The following day, Sonic engaged in an investigation regarding the incident. Sonic’s investigation concluded that Haughton “engaged in abusive and threatening conduct in violation of Sonic’s polices.” Based on the findings of its investigation, Sonic terminated Haughton’s employment. Haughton claims that Sonic used the incident, which she did not initiate and was in fact the victim, as a pretext to terminate her employment in retaliation for complaining about sexual harassment.
Protection From Retaliatory Attack
Sonic filed a motion with the trial court seeking dismissal of Haughton’s retaliatory termination claim. In moving for dismissal, Sonic argued that Haughton was the instigator of the events which transpired and that she violated company policy by yelling and using profanity in front of customers. The trial court denied Sonic’s motion for dismissal and determined that Haughton was entitled to proceed to a jury trial on her retaliatory termination claim.
In denying Sonic’s motion for dismissal, the trial court focused on Haughton’s version of events. The trial court observed that Haughton maintains that she was subjected to a verbal attack which nearly became physical at the hands of two co-workers. Thus, the trial court explained, Haughton maintains that “she did not initiate that altercation but was the victim thereof.” The trial court also pointed out that the altercation involved the daughter of the alleged sexual harasser and occurred within days after Haughton lodged a sexual harassment complaint. Thus, although Sonic rejected Haughton’s characterization of the incident and Sonic’s investigation reached a different conclusion, the trial court determined that a jury could reasonably adopt Haughton’s version of events and find that Sonic used the incident as a pretext to terminate Haughton in retaliation for complaining about sexual harassment.
Free Consultation For Harassment Victims
One of the most important decisions workplace harassment victims must make is which employment law attorneys to consult with regarding their rights under federal employment discrimination law. As part of our dedication to helping workplace harassment victims, an experienced employment law attorney will speak with you personally and you will receive the individualized attention your case deserves. We offer free confidential case evaluations for employees, and you will not have to pay to speak with our employee rights attorneys regarding your rights. We are available for consultation at your convenience, including scheduling telephone consultations for evenings and weekends.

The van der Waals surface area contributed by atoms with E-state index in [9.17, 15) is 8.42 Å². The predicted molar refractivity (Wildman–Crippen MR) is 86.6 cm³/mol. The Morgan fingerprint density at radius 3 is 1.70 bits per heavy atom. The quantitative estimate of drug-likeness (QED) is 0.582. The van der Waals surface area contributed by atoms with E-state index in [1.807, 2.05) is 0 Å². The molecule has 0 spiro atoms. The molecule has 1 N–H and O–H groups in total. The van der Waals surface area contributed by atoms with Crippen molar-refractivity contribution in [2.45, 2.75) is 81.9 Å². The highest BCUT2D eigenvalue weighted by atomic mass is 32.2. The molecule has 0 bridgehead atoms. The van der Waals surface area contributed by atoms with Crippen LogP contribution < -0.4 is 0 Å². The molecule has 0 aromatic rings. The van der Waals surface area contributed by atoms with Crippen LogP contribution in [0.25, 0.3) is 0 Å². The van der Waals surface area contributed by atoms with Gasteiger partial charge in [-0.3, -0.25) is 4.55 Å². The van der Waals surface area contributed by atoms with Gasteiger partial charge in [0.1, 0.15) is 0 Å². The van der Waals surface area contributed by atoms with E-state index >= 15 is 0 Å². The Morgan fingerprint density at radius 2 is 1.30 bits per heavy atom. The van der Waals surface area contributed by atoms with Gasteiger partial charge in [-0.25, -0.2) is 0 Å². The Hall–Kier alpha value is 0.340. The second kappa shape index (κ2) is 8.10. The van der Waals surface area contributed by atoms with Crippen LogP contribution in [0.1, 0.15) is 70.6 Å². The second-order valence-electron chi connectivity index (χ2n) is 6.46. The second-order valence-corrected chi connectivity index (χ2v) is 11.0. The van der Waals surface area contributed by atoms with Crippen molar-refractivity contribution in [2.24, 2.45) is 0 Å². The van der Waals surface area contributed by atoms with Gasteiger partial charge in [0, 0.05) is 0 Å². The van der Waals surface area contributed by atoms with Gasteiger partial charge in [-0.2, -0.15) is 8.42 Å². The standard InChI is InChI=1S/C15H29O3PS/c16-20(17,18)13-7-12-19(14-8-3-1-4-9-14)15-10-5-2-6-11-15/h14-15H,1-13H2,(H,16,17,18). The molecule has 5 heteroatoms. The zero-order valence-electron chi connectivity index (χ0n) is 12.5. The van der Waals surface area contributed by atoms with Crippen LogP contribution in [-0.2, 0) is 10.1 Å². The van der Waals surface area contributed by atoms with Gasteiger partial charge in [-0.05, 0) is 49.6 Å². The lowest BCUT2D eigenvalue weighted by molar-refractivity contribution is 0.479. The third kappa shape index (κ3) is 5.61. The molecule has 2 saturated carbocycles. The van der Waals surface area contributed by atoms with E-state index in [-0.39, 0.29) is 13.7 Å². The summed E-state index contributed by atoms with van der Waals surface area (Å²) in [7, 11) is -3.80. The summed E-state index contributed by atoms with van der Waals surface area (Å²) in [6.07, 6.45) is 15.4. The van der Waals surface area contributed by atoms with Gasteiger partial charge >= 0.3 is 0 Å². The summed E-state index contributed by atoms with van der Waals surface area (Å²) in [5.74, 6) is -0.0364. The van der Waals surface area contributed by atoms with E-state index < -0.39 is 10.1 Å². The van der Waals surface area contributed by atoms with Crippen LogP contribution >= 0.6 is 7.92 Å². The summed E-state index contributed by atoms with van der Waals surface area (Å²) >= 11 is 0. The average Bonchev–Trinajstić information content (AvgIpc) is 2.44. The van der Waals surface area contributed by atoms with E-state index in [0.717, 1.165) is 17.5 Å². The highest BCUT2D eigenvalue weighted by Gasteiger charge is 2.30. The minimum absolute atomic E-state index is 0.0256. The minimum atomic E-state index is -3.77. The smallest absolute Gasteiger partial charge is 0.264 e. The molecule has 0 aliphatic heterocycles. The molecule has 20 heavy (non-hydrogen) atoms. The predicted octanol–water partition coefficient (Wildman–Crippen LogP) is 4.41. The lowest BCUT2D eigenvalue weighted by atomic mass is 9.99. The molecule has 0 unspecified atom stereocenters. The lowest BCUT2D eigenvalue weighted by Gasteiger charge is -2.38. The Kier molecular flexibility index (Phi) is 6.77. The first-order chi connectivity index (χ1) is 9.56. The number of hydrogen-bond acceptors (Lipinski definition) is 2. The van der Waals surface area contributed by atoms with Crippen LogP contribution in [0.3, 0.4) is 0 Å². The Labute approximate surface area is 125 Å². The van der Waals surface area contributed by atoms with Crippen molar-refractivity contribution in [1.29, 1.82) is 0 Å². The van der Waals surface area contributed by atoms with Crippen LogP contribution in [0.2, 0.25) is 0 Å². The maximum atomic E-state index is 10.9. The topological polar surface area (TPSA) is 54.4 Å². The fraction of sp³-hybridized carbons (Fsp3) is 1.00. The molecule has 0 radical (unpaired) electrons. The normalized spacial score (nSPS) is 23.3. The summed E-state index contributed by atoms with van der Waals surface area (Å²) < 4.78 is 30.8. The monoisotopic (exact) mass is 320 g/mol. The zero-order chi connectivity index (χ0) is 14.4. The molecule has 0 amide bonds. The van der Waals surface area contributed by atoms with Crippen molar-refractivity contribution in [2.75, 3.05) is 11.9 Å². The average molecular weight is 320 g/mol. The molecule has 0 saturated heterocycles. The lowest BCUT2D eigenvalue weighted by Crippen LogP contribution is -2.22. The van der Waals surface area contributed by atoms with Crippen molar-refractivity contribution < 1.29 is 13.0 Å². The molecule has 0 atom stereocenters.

Citrus County, FL Employee Rights Lawyers
Based in Ocala, Florida and representing workers throughout Florida, our employee rights attorneys in Citrus County, Florida have dedicated their practice to fighting for the rights of hostile work environment harassment victims. If you been required to work in a hostile environment or have questions about your protection from workplace harassment under federal employment discrimination law, please contact our office for a free consultation with our employee rights lawyers in Citrus County, Florida. Our employee rights law firm takes workplace harassment cases on a contingency fee basis. This means that there are no attorney’s fees incurred unless there is a recovery and our attorney’s fees come solely from the monetary award that you recover.